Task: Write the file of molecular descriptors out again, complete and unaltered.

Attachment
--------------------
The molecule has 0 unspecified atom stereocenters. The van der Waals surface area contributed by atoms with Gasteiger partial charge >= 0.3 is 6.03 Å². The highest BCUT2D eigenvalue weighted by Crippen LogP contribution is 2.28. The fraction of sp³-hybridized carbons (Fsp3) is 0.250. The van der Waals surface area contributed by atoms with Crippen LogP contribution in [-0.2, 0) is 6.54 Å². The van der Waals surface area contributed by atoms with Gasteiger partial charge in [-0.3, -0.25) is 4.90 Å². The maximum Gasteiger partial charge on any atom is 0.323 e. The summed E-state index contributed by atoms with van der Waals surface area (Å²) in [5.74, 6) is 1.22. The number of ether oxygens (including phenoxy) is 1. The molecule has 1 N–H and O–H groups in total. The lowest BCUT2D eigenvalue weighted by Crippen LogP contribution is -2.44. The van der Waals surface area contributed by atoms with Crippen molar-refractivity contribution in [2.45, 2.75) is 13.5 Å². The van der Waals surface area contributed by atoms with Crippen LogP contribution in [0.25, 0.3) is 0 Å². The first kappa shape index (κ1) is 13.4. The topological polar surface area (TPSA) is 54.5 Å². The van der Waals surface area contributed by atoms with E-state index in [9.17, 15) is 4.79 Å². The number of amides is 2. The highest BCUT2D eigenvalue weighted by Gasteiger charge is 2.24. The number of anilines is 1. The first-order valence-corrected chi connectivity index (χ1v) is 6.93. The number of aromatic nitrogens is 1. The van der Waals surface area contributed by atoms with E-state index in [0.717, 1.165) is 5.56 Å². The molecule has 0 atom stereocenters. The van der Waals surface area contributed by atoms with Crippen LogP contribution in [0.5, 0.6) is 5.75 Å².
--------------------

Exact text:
The molecule has 0 unspecified atom stereocenters. The van der Waals surface area contributed by atoms with Gasteiger partial charge >= 0.3 is 6.03 Å². The highest BCUT2D eigenvalue weighted by Crippen LogP contribution is 2.28. The fraction of sp³-hybridized carbons (Fsp3) is 0.250. The van der Waals surface area contributed by atoms with Crippen LogP contribution in [-0.2, 0) is 6.54 Å². The van der Waals surface area contributed by atoms with Gasteiger partial charge in [-0.3, -0.25) is 4.90 Å². The maximum Gasteiger partial charge on any atom is 0.323 e. The summed E-state index contributed by atoms with van der Waals surface area (Å²) in [5.74, 6) is 1.22. The number of ether oxygens (including phenoxy) is 1. The molecule has 1 N–H and O–H groups in total. The lowest BCUT2D eigenvalue weighted by Crippen LogP contribution is -2.44. The van der Waals surface area contributed by atoms with Crippen molar-refractivity contribution in [2.45, 2.75) is 13.5 Å². The van der Waals surface area contributed by atoms with Crippen LogP contribution in [0.25, 0.3) is 0 Å². The first kappa shape index (κ1) is 13.4. The topological polar surface area (TPSA) is 54.5 Å². The van der Waals surface area contributed by atoms with E-state index in [9.17, 15) is 4.79 Å². The number of amides is 2. The highest BCUT2D eigenvalue weighted by Gasteiger charge is 2.24. The number of anilines is 1. The first-order valence-corrected chi connectivity index (χ1v) is 6.93. The number of aromatic nitrogens is 1. The van der Waals surface area contributed by atoms with E-state index in [0.717, 1.165) is 5.56 Å². The molecule has 0 atom stereocenters. The van der Waals surface area contributed by atoms with Crippen LogP contribution in [0.5, 0.6) is 5.75 Å².